Department of Electrical and Computer Engineering

http://www.ncat.edu/academics/schools-colleges1/coe/elen/index.html

John C. Kelly, Jr., Chairperson

DEGREES OFFERED

Electrical Engineering – Bachelor of Science (Curriculum Guide)
Computer Engineering – Bachelor of Science (Curriculum Guide)

ELECTRICAL ENGINEERING PROGRAM

MISSION

The mission of the Bachelor of Science program in Electrical Engineering is to educate our students with the knowledge and skills relevant to the practice of electrical engineering, to instill in them the desire for continuing education, and to maintain a supportive environment for the students, faculty and staff.

EDUCATIONAL OBJECTIVES

Graduates of the Electrical Engineering program will:

  1. Be employed in the electrical engineering profession or continue with graduate education.
  2. Demonstrate teamwork and leadership skills in solving interdisciplinary problems.
  3. Be active in their communities and professional societies.
  4. Enhance their professional development through life-long learning.

PROGRAM REQUIREMENTS

The electrical engineering major must complete 126 credit hours following the approved departmental curriculum. Majors must also satisfy all University and College of Engineering requirements.

ACCREDITATION

The undergraduate program in Electrical Engineering, leading to the Bachelor of Science in Electrical Engineering (BSEE) degree, is accredited by the Engineering Accreditation Commission of ABET, http://www.abet.org

CAREER OPPORTUNITIES

A degree in this field prepares a student for careers in electronics, communications and signal processing, robotics, power and control engineering, or for graduate study in electrical or computer engineering.

COMPUTER ENGINEERING PROGRAM

MISSION

The mission of the Bachelor of Science program in Computer Engineering is to educate our students with the knowledge and skills relevant to the practice of computer engineering, to instill in them the desire for continuing education, and to maintain a supportive environment for the students, faculty and staff.

EDUCATIONAL OBJECTIVES

Graduates of the Computer Engineering program will:

  1. Be employed in the computer engineering profession or continue with graduate education.
  2. Demonstrate teamwork and leadership skills in solving interdisciplinary problems.
  3. Be active in their communities and professional societies.
  4. Enhance their professional development through life-long learning.

PROGRAM REQUIREMENTS

The computer engineering major must complete 124 credit hours following the approved departmental curriculum. Majors must also satisfy all University and College of Engineering requirements.

ACCREDITATION

The undergraduate program in Computer Engineering, leading to the Bachelor of Science in Computer Engineering degree, is accredited by the Engineering Accreditation Commission of ABET, http://www.abet.org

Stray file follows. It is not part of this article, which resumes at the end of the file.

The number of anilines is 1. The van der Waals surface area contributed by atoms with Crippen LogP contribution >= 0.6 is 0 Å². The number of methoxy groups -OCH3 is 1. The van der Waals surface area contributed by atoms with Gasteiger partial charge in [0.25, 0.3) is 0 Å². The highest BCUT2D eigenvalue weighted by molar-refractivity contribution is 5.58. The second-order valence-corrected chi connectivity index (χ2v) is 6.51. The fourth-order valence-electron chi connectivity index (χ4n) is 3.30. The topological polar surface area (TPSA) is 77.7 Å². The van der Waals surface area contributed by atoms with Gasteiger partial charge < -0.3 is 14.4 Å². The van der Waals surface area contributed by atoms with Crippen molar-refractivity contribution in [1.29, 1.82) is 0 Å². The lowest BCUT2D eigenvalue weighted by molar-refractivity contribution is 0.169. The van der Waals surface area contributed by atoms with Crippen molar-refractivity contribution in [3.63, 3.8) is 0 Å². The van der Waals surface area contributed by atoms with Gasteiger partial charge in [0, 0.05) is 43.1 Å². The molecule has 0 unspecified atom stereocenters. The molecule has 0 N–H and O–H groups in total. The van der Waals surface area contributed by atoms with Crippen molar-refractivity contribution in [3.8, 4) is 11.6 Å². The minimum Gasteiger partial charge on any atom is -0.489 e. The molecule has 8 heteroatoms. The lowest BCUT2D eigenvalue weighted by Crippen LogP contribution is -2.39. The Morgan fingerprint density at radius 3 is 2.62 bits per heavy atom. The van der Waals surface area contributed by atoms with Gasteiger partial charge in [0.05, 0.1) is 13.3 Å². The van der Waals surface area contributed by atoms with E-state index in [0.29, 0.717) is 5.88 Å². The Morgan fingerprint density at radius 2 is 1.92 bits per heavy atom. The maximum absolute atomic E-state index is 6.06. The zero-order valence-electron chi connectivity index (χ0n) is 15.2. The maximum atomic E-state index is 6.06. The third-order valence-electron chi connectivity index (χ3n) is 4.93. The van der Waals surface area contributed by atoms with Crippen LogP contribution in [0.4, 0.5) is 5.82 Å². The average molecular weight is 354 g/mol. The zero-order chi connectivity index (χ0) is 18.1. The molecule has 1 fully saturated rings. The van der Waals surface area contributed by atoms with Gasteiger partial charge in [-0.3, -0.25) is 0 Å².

CAREER OPPORTUNITIES 

A degree in this field prepares a student for careers in computer system design, networks and data communications, or for graduate study in electrical or computer engineering. Specific opportunities include Application Specific Integrated Circuit (ASIC) and Very Large Scale Integrated Circuit (VLSI) design, digital signal processing, electro-mechanical system design, data and signal communication, controls, embedded systems, biological and chemical system modeling/analysis, computer graphics, artificial intelligence, avionics, robotics, compiler and operating system design, computer system architecture, fault-tolerant system design, and software engineering and design.

 

COURSE DESCRIPTIONS IN ELECTRICAL AND COMPUTER ENGINEERING

ECEN 101. Engineering Problem Solving Credit 3(3-0)
This course emphasizes the enhancement of engineering problem solving. Students will enhance their ability to apply mathematics to solve simple engineering problems. Study habits appropriate to engineering will be emphasized. Students will also develop their life-long learning skills.

ECEN 121. ECE Colloquium Credit 1(1-0)
This course includes lectures, seminars and activities important to the retention and matriculation of electrical and computer engineering students. Topics covered include learning styles, group dynamics, and career development. Students are also provided with group advisement regarding department, college, and university-level policies and procedures.

ECEN 200. Electric Circuit Analysis Credit 3(3-0)
This course covers circuit analysis using Kirchhoff’s Laws, loop and nodal analysis, Thévenin’s and Norton’s theorems, etc., for resistive circuits with DC sources. The transient behavior of first and second order (RC, RL, and RLC) circuits and steady state sinusoidal analysis are also covered. Prerequisite: ECEN 101. Corequisite: MATH 431. (F;S;SS)

ECEN 227. Introduction to Finite Automata and Discrete Math Credit 3 (3-0)
This course is an introduction to applied discrete mathematics. Topics include set theory, introduction to logic, functions, recursion, relations, Boolean algebra, applications of elementary graph theory, trees and applications, and mathematical techniques for algorithm analysis.

ECEN 300. Electric Circuit Analysis II Credit 3 (3-0)
This course is a continuation of ECEN 200. It covers sinusoidal steady state solutions to linear circuits in the time and frequency domain. Laplace transforms, transfer functions, Fourier series, Bode plots, passive and active filters, transformers, two-port circuits, and polyphase circuits will also be covered. Prerequisite: ECEN 200 and MATH 431.

ECEN 306. Circuits and Systems Laboratory Credit 2 (1-3)
This course covers the proper use of laboratory instrumentation, principles of measurements, experimental verification of transient and steady state response, frequency response, and resonance of systems with linear passive elements. Theoretical analyses and computer simulations of networks are compared with laboratory experimental results using actual circuits. Corequisite: ECEN 300.